REVIEW: Phantom by Lindsay RandallFriday, August 8, 2008 13:00
There’s nothing more frustrating for me as a reader than a premise that shows so much potential but ends up failing completely when it’s executed. That’s pretty much exactly what happened with Phantom, which doubly sucks because I know several TGTBTU readers were excited about this book. Read on to learn what didn’t work for me, although if you are the author, you might want to have a shot of something handy.
The premise starts out so very cool. Dax is a phantom, sharing his body with an evil creature that wants to smuggle souls. He’s literally cursed, and the only bright spot in his life is Robyn, a woman betrothed to him since birth. The conflict could have been exciting–will Dax manage not to steal her soul? How will he conquer the phantom lurking inside him? But it’s not, largely because the characters didn’t work for me, and I never really saw much growth in either of them.
Dax, for example, meets Robyn when he’s twelve and she’s seven. He becomes infatuated with her after a five minute conversation, and he thinks to himself that she smells like hope. I kept wondering what exactly hope smelled like, and then I kept picturing Robyn as played by some seven-year-olds I knew and found Dax’s infatuation creepy and misplaced. After five minutes, I wasn’t convinced she became the sole reason for him not succumbing to the darkness. Once Dax and Robyn hook up later, he spends so much time pushing her away and then finding he can’t resist her that I wanted to shout at him to make up his damn mind already.
As for Robyn, well, I didn’t share Dax’s infatuation with her. Honestly, there’s not enough to her except that she’s that lovely combination of TSTL and Mary Sue. She has special gifts, gifts that haven’t developed but which apparently help draw her to the phantom inside Dax. And she is forever tearing off after Dax even when he has good reasons for not wanting her to endanger herself. I also thought after some of the stuff she went through that she was way too quick to trust him under the circumstances. She’s also one of those characters that has stuff happening to her rather than making things happen.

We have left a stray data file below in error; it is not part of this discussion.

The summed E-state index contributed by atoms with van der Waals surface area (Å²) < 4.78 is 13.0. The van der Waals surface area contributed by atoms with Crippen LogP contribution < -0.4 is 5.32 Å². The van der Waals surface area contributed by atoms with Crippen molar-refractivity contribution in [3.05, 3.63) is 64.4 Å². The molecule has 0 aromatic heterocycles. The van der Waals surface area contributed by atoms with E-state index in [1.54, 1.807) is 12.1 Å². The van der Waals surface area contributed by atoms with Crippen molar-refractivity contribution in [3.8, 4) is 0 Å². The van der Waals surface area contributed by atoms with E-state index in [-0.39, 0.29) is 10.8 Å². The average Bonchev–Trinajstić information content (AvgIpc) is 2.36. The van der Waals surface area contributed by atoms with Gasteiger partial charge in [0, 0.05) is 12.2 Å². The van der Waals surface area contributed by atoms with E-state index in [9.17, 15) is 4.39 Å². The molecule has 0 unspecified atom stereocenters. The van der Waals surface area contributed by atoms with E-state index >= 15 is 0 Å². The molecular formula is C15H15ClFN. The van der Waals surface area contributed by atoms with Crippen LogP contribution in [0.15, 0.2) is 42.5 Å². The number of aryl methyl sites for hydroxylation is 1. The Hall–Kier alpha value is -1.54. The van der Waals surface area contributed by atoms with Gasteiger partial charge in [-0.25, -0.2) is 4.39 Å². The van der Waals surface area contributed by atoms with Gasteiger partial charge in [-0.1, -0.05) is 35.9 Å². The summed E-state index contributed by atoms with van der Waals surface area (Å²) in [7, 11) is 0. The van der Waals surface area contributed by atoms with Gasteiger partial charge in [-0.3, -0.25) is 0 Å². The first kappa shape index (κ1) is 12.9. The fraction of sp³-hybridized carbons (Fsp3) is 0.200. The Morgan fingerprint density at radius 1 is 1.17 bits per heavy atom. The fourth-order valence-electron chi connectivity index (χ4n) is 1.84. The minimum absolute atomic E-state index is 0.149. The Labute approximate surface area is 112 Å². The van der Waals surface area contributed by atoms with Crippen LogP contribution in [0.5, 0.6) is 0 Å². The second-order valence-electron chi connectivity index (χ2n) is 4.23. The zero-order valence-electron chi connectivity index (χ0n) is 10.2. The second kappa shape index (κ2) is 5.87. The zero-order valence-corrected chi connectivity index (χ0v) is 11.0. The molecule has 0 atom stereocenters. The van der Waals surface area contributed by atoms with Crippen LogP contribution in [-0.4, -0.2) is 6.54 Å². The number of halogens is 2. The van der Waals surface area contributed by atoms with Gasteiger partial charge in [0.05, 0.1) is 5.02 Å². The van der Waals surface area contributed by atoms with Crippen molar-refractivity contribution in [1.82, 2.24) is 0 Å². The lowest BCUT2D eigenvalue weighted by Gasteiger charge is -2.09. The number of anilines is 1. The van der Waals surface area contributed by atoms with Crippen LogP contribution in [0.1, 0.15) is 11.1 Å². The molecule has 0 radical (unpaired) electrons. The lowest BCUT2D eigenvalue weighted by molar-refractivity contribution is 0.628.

Basically, I felt like both Dax and Robyn never transcended past being “characters in a romance novel”. They don’t react like normal people, they don’t talk like normal people, and the novel itself follows familiar plot patterns. The villains are predictably one-note and cartoonish and not nearly as menacing as they’re supposed to be, and when the major villain is dispatched, it’s rather anticlimactic.
I really wish I could have liked this book, and I think it will appeal to many people. But I actively disliked the characters so much that I couldn’t get invested in anything else that was going on. My advice? Try almost any other historical gothic paranormal. This isn’t even worth seeking out used.
Every night at midnight Dax could start to feel the change. The curse that made him less human as the Phantom inside struggled to take over. Then he would hear the ghost riders—their pounding hoofbeats drawing ever nearer, reminding him that he was never safe. Nor were the ones he loved.
As a girl, Robyn had pledged herself to him. But that was a lifetime ago. Now she was a woman. Beautiful. Pure. Every time she was near—her soft skin, her delicate scent—the Phantom wanted to claim her, to bring her body to the greatest heights of pleasure. Then steal her soul. Dax couldn’t allow that to happen. He was supposed to be protecting her. But deep down, he knew her love could save him. If the Phantom didn’t get her first.
Read an excerpt here